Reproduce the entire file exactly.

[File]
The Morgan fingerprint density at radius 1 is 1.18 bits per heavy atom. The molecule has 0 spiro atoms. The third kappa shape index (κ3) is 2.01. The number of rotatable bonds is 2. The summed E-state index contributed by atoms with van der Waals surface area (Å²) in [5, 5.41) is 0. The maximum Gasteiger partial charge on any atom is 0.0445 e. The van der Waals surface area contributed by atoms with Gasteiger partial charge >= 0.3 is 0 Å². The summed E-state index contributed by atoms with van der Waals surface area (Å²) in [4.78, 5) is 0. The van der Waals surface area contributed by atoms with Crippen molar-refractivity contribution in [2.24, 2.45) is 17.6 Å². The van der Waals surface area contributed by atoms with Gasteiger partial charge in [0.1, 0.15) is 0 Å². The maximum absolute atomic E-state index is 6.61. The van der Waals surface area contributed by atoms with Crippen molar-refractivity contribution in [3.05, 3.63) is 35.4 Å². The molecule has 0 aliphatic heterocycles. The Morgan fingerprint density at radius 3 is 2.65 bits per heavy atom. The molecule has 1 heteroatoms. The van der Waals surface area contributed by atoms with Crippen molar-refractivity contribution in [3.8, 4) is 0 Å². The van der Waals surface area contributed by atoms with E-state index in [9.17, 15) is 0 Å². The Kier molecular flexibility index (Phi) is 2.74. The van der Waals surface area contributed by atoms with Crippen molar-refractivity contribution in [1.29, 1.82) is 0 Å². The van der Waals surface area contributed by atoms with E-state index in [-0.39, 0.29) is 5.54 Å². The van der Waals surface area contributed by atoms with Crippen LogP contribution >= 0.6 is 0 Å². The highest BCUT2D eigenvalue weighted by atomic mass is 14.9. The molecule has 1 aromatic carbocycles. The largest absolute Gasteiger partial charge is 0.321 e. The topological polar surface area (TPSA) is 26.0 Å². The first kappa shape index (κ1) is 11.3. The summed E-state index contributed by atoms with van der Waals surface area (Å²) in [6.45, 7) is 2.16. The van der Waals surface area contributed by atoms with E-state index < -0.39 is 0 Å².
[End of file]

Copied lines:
The Morgan fingerprint density at radius 1 is 1.18 bits per heavy atom. The molecule has 0 spiro atoms. The third kappa shape index (κ3) is 2.01. The number of rotatable bonds is 2. The summed E-state index contributed by atoms with van der Waals surface area (Å²) in [5, 5.41) is 0. The maximum Gasteiger partial charge on any atom is 0.0445 e. The van der Waals surface area contributed by atoms with Gasteiger partial charge >= 0.3 is 0 Å². The summed E-state index contributed by atoms with van der Waals surface area (Å²) in [4.78, 5) is 0. The van der Waals surface area contributed by atoms with Crippen molar-refractivity contribution in [2.24, 2.45) is 17.6 Å². The van der Waals surface area contributed by atoms with Gasteiger partial charge in [0.1, 0.15) is 0 Å². The maximum absolute atomic E-state index is 6.61. The van der Waals surface area contributed by atoms with Crippen molar-refractivity contribution in [3.05, 3.63) is 35.4 Å². The molecule has 0 aliphatic heterocycles. The Morgan fingerprint density at radius 3 is 2.65 bits per heavy atom. The molecule has 1 heteroatoms. The van der Waals surface area contributed by atoms with Crippen molar-refractivity contribution in [3.8, 4) is 0 Å². The van der Waals surface area contributed by atoms with E-state index in [9.17, 15) is 0 Å². The Kier molecular flexibility index (Phi) is 2.74. The van der Waals surface area contributed by atoms with Crippen molar-refractivity contribution in [1.29, 1.82) is 0 Å². The van der Waals surface area contributed by atoms with E-state index in [-0.39, 0.29) is 5.54 Å². The van der Waals surface area contributed by atoms with Crippen LogP contribution >= 0.6 is 0 Å². The highest BCUT2D eigenvalue weighted by atomic mass is 14.9. The molecule has 1 aromatic carbocycles. The largest absolute Gasteiger partial charge is 0.321 e. The topological polar surface area (TPSA) is 26.0 Å². The first kappa shape index (κ1) is 11.3. The summed E-state index contributed by atoms with van der Waals surface area (Å²) in [6.45, 7) is 2.16. The van der Waals surface area contributed by atoms with E-state index < -0.39 is 0 Å².